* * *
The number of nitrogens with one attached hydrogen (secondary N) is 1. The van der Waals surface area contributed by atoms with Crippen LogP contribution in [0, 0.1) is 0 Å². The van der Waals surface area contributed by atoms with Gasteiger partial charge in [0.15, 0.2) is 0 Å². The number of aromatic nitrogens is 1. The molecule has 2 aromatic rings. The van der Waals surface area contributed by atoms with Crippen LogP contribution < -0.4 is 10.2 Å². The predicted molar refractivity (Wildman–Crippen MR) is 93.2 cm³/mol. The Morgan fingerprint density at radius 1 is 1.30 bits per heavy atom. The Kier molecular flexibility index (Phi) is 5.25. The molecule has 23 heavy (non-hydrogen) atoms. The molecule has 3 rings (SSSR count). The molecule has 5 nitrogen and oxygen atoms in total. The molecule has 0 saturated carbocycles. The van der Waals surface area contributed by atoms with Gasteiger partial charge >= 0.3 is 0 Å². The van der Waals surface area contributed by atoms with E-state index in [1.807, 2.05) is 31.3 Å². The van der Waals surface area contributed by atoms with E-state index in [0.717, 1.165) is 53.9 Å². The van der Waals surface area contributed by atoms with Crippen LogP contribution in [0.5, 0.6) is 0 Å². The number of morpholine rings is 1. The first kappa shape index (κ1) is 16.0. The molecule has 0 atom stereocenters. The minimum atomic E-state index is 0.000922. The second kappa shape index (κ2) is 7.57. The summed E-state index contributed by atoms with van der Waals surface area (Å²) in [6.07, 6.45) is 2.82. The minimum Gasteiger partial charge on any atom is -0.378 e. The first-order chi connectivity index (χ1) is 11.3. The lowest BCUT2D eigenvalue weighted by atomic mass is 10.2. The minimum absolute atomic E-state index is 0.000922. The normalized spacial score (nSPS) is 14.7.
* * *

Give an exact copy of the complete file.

The number of nitrogens with one attached hydrogen (secondary N) is 1. The van der Waals surface area contributed by atoms with Crippen LogP contribution in [0, 0.1) is 0 Å². The van der Waals surface area contributed by atoms with Gasteiger partial charge in [0.15, 0.2) is 0 Å². The number of aromatic nitrogens is 1. The molecule has 2 aromatic rings. The van der Waals surface area contributed by atoms with Crippen LogP contribution < -0.4 is 10.2 Å². The predicted molar refractivity (Wildman–Crippen MR) is 93.2 cm³/mol. The Morgan fingerprint density at radius 1 is 1.30 bits per heavy atom. The Kier molecular flexibility index (Phi) is 5.25. The molecule has 23 heavy (non-hydrogen) atoms. The molecule has 3 rings (SSSR count). The molecule has 5 nitrogen and oxygen atoms in total. The molecule has 0 saturated carbocycles. The van der Waals surface area contributed by atoms with Gasteiger partial charge >= 0.3 is 0 Å². The van der Waals surface area contributed by atoms with E-state index in [1.807, 2.05) is 31.3 Å². The van der Waals surface area contributed by atoms with E-state index in [0.717, 1.165) is 53.9 Å². The van der Waals surface area contributed by atoms with Crippen LogP contribution in [0.5, 0.6) is 0 Å². The number of morpholine rings is 1. The first kappa shape index (κ1) is 16.0. The molecule has 0 atom stereocenters. The minimum atomic E-state index is 0.000922. The second kappa shape index (κ2) is 7.57. The summed E-state index contributed by atoms with van der Waals surface area (Å²) in [6.07, 6.45) is 2.82. The minimum Gasteiger partial charge on any atom is -0.378 e. The first-order chi connectivity index (χ1) is 11.3. The lowest BCUT2D eigenvalue weighted by atomic mass is 10.2. The minimum absolute atomic E-state index is 0.000922. The normalized spacial score (nSPS) is 14.7.